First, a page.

Health Information Technology

Health Information Exchanges Are Shifting Responsibility for Care Coordination From Patient to Provider

HIE event notification shows promise in solving healthcare challenges.

Primary care physicians recognize the need for better coordination and welcome health information exchange (HIE) event notifications as a way to improve patient care, according to a new study from U.S. Department of Veterans Affairs (VA), Regenstrief Institute, IUPUI, and Icahn School of Medicine at Mount Sinai researchers.

The study, “Perceptions of event notification following discharge to improve geriatric care: qualitative interviews of care team members from a 2-site cluster randomized trial,” appeared online ahead of print in the Journal of the American Medical Informatics Association (JAMIA).

In a healthcare system where individuals often receive medical care from more than one system, care coordination among providers after discharge from an emergency department or hospital in one system, while the patient’s primary care physician resides in another, poses many challenges and often fails to happen, according to the study. This incomplete sharing of clinical information can adversely affect health outcomes.

“While our study focused on patients whose primary care was provided in the VA system, this is an issue faced by patients and their providers in many, if not most, healthcare systems in the United States,” said study senior author Brian Dixon, PhD, MPA, the Regenstrief Institute and Indiana University Richard M. Fairbanks School of Public Health at IUPUI director of public health informatics. Dixon is also a research scientist at Regenstrief and an associate professor of epidemiology at the Fairbanks School, as well as an affiliate scientist at the VA Health Services Research and Development Center for Health Information and Communication, located at the Richard L. Roudebush VA Medical Center.

Primary care doctors in the VA system typically have not been notified when their patients were seen at a non-VA emergency department, or hospitalized at a non-VA facility, the study reported. Thus, physicians can be unaware of the need for follow up, and only learn of the event months later from patients themselves. During these intervening months, patients typically are not receiving care from physicians primarily responsible for overseeing overall health.

“The majority of Americans rely on their primary care physician to coordinate care of medical specialists and hospitalizations,” Dixon said in the announcement of the study’s release. “They expect their doctor to know about their care, but most of the time that’s not happening. Our study is unique because we investigated primary care teams’ perspectives on utilization of an electronic foundation—health information exchange—to enable automatic notifications—for example, a primary care physician’s patient has been hospitalized for a heart attack—to remediate this problem and found positive reception.”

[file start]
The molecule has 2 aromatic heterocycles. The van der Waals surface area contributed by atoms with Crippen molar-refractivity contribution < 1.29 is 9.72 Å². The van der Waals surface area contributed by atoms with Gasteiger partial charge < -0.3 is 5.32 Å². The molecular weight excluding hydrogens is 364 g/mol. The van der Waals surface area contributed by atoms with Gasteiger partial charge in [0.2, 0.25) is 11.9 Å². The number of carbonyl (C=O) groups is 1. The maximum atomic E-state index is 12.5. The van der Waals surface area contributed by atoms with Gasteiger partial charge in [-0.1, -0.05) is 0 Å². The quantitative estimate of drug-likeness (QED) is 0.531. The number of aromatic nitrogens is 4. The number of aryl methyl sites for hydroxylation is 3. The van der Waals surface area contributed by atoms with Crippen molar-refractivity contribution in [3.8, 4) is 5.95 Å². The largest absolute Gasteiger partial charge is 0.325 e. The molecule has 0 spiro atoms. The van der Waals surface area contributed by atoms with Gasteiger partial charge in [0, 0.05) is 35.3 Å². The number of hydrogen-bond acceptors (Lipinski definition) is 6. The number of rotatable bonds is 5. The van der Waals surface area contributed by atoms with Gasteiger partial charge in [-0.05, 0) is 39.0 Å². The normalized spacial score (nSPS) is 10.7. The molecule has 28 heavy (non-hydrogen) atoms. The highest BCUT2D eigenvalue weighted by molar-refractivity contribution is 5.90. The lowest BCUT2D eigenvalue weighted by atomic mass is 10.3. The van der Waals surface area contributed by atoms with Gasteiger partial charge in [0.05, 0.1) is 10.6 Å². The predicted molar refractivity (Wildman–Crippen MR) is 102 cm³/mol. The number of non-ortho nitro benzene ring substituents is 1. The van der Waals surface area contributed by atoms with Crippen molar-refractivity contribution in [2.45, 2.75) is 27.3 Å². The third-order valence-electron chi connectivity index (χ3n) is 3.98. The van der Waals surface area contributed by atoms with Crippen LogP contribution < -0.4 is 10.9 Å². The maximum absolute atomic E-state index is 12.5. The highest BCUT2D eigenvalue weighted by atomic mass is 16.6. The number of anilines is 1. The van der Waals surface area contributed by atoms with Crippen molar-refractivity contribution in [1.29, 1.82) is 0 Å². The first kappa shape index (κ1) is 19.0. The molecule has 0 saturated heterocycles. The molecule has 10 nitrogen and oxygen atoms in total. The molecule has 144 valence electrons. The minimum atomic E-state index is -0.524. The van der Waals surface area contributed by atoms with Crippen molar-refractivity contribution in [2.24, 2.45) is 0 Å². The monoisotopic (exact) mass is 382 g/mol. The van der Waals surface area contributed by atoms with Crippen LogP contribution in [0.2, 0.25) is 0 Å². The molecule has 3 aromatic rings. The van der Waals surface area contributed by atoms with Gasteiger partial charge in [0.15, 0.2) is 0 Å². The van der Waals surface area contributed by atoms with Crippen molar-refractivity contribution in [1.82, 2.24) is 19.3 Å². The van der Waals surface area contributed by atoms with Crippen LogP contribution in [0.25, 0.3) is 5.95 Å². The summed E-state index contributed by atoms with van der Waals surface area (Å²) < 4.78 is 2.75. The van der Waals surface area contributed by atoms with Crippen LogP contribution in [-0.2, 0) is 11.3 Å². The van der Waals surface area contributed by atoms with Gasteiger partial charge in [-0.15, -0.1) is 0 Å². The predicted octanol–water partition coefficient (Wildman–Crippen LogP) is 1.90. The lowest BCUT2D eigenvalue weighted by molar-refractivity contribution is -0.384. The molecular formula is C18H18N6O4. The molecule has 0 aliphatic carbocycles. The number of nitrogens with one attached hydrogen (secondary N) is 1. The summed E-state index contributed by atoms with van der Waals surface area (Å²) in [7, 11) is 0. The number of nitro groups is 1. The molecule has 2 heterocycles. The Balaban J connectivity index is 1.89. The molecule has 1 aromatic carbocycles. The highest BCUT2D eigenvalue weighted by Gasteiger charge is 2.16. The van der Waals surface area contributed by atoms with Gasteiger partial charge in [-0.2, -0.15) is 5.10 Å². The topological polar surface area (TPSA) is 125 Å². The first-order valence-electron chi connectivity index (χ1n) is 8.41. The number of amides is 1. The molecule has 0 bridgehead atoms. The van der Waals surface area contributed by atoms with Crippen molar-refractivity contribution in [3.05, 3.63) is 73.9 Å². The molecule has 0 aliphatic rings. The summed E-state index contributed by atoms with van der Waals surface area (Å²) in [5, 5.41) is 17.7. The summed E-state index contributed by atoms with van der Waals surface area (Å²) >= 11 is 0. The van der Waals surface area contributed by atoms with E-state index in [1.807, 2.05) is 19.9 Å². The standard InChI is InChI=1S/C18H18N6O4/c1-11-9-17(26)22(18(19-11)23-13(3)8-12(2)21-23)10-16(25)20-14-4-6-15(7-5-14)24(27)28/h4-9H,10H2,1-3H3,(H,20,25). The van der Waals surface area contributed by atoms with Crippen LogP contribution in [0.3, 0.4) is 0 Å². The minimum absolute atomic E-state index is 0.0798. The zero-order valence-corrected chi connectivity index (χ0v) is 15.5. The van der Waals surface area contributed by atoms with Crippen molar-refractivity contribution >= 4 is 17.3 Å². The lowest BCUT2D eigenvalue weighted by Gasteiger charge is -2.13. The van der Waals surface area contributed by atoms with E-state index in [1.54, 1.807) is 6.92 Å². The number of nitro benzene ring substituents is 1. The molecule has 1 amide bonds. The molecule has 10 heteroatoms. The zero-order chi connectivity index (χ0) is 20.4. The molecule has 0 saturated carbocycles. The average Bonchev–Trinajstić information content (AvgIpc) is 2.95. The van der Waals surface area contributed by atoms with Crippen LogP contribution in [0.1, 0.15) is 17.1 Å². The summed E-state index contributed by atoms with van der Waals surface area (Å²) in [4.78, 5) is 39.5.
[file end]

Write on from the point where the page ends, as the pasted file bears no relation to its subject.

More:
The study authors interviewed primary care team members, who considered electronic alerts (such as news that a patient was seen in the ED for chest pains and sent home when it was determined not to be a cardiac event) as both necessary and effective to support timely follow-up care, particularly for older adults at increased risk of such medical episodes.

The authors, in addition to Dixon, are Emily Franzosa, Morgan Traylor, Kimberly Judon, Vivian Guerrero Aquino, Ashley L. Schwartzkopf, and Kenneth S. Boockvar, all of the VA. Dr. Boockvar is also with Icahn School of Medicine at Mount Sinai.

Now that this qualitative study has demonstrated the perceived benefits and acceptability of electronic event notification by primary care physicians and their teams, Dixon and colleagues said they are working on a quantitative analysis, measuring the actual impact of these notifications on follow-up care, as well as preventing repeat emergency department visits and rehospitalizations.

This work was supported by U.S. Department of Veterans Affairs Health Services Research and Development Service (grants IIR-10- 146 and I01 HX001563; principal investigator K. Boockvar).

About Richard L. Roudebush Veterans Affairs (VA) Medical Center

Established in 1932, the Richard L. Roudebush VA Medical Center serves Veterans from across Indiana and western Illinois. The Roudebush VAMC is one of the largest and most complex medical centers in the Department of Veterans Affairs, and provides acute inpatient medical, surgical, psychiatric, rehabilitation, and neurological care to more than 60,000 Veterans annually. Some of the many services available to Veterans include emergency medicine, primary care, cardiac care, radiation oncology, audiology, community-based extended care and community VA clinics.

About Regenstrief Institute

Founded in 1969 in Indianapolis, the Regenstrief Institute is a local, national and global leader dedicated to a world where better information empowers people to end disease and realize true health. A key research partner to Indiana University, Regenstrief and its research scientists are responsible for a growing number of major healthcare innovations and studies. Examples range from the development of global health information technology standards that enable the use and interoperability of electronic health records to improving patient-physician communications, to creating models of care that inform practice and improve the lives of patients around the globe.

Sam Regenstrief, a nationally successful entrepreneur from Connersville, Indiana, founded the institute with the goal of making healthcare more efficient and accessible for everyone. His vision continues to guide the institute’s research mission.

Scott Mace is a contributing writer for HealthLeaders.